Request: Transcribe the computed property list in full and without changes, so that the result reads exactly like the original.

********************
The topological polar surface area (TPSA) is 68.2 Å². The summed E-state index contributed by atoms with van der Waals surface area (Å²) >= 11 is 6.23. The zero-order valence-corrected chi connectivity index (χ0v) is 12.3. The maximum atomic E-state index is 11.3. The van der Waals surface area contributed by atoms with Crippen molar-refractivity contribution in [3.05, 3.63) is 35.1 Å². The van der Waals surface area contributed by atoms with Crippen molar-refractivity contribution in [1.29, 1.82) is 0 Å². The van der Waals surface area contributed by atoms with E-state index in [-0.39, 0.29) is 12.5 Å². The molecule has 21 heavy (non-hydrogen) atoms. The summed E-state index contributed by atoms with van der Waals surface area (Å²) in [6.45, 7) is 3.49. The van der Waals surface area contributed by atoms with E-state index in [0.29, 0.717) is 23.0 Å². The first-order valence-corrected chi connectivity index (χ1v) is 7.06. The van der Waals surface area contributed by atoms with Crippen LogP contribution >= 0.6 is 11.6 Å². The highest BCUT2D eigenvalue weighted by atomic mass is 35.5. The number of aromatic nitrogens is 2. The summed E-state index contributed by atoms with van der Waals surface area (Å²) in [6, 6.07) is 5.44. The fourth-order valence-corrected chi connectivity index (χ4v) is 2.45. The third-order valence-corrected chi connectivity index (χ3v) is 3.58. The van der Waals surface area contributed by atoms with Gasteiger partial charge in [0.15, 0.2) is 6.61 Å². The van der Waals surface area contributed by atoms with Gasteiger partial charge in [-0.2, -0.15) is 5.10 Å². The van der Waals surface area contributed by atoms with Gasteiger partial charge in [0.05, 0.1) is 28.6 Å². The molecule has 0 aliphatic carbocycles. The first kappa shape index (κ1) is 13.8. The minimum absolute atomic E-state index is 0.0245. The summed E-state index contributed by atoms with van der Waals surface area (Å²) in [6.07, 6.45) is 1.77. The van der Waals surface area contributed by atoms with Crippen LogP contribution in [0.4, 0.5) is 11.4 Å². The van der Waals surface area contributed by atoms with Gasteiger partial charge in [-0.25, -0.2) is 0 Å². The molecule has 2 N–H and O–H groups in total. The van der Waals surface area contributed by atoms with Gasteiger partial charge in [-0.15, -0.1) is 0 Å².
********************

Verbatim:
The topological polar surface area (TPSA) is 68.2 Å². The summed E-state index contributed by atoms with van der Waals surface area (Å²) >= 11 is 6.23. The zero-order valence-corrected chi connectivity index (χ0v) is 12.3. The maximum atomic E-state index is 11.3. The van der Waals surface area contributed by atoms with Crippen molar-refractivity contribution in [3.05, 3.63) is 35.1 Å². The van der Waals surface area contributed by atoms with Crippen molar-refractivity contribution in [1.29, 1.82) is 0 Å². The van der Waals surface area contributed by atoms with E-state index in [-0.39, 0.29) is 12.5 Å². The molecule has 21 heavy (non-hydrogen) atoms. The summed E-state index contributed by atoms with van der Waals surface area (Å²) in [6.45, 7) is 3.49. The van der Waals surface area contributed by atoms with E-state index in [0.29, 0.717) is 23.0 Å². The first-order valence-corrected chi connectivity index (χ1v) is 7.06. The van der Waals surface area contributed by atoms with Crippen LogP contribution >= 0.6 is 11.6 Å². The highest BCUT2D eigenvalue weighted by atomic mass is 35.5. The number of aromatic nitrogens is 2. The summed E-state index contributed by atoms with van der Waals surface area (Å²) in [6, 6.07) is 5.44. The fourth-order valence-corrected chi connectivity index (χ4v) is 2.45. The third-order valence-corrected chi connectivity index (χ3v) is 3.58. The van der Waals surface area contributed by atoms with Gasteiger partial charge in [0.15, 0.2) is 6.61 Å². The van der Waals surface area contributed by atoms with Gasteiger partial charge in [-0.2, -0.15) is 5.10 Å². The van der Waals surface area contributed by atoms with Gasteiger partial charge in [0.05, 0.1) is 28.6 Å². The molecule has 0 aliphatic carbocycles. The first kappa shape index (κ1) is 13.8. The minimum absolute atomic E-state index is 0.0245. The summed E-state index contributed by atoms with van der Waals surface area (Å²) in [6.07, 6.45) is 1.77. The van der Waals surface area contributed by atoms with Crippen LogP contribution in [0.4, 0.5) is 11.4 Å². The van der Waals surface area contributed by atoms with Gasteiger partial charge in [-0.25, -0.2) is 0 Å². The molecule has 2 N–H and O–H groups in total. The van der Waals surface area contributed by atoms with Gasteiger partial charge in [-0.15, -0.1) is 0 Å².